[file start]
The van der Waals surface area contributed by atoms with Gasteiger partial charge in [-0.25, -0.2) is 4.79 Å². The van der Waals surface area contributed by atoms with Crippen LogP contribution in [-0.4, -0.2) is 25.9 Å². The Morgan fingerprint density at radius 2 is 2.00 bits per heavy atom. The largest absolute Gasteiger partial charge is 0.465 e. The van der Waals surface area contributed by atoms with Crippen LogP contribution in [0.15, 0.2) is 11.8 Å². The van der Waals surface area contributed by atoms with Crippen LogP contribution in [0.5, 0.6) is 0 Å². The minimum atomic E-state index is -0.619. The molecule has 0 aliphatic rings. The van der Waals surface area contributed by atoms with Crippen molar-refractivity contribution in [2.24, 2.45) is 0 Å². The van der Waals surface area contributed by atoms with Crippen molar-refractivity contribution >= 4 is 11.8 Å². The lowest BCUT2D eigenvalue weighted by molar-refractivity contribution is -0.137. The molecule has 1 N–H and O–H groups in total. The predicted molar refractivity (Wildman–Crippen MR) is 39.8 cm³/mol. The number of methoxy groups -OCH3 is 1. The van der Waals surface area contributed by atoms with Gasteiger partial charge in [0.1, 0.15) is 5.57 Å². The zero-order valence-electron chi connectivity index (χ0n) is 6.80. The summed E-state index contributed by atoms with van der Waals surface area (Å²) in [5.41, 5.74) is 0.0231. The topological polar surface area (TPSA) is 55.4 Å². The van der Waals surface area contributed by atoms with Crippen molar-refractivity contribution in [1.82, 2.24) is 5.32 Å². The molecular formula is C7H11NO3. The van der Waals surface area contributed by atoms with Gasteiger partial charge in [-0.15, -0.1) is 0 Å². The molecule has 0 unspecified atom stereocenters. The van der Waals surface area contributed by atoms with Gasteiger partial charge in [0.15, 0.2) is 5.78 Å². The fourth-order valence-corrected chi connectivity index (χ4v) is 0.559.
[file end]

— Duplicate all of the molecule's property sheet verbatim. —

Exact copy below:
The van der Waals surface area contributed by atoms with Gasteiger partial charge in [-0.25, -0.2) is 4.79 Å². The van der Waals surface area contributed by atoms with Crippen LogP contribution in [-0.4, -0.2) is 25.9 Å². The Morgan fingerprint density at radius 2 is 2.00 bits per heavy atom. The largest absolute Gasteiger partial charge is 0.465 e. The van der Waals surface area contributed by atoms with Crippen LogP contribution in [0.15, 0.2) is 11.8 Å². The van der Waals surface area contributed by atoms with Crippen LogP contribution in [0.5, 0.6) is 0 Å². The minimum atomic E-state index is -0.619. The molecule has 0 aliphatic rings. The van der Waals surface area contributed by atoms with Crippen molar-refractivity contribution in [2.24, 2.45) is 0 Å². The van der Waals surface area contributed by atoms with Crippen molar-refractivity contribution >= 4 is 11.8 Å². The lowest BCUT2D eigenvalue weighted by molar-refractivity contribution is -0.137. The molecule has 1 N–H and O–H groups in total. The predicted molar refractivity (Wildman–Crippen MR) is 39.8 cm³/mol. The number of methoxy groups -OCH3 is 1. The van der Waals surface area contributed by atoms with Gasteiger partial charge in [0.1, 0.15) is 5.57 Å². The zero-order valence-electron chi connectivity index (χ0n) is 6.80. The summed E-state index contributed by atoms with van der Waals surface area (Å²) in [5.41, 5.74) is 0.0231. The topological polar surface area (TPSA) is 55.4 Å². The van der Waals surface area contributed by atoms with Crippen molar-refractivity contribution in [1.82, 2.24) is 5.32 Å². The molecular formula is C7H11NO3. The van der Waals surface area contributed by atoms with Gasteiger partial charge in [-0.15, -0.1) is 0 Å². The molecule has 0 unspecified atom stereocenters. The van der Waals surface area contributed by atoms with Gasteiger partial charge in [0.15, 0.2) is 5.78 Å². The fourth-order valence-corrected chi connectivity index (χ4v) is 0.559.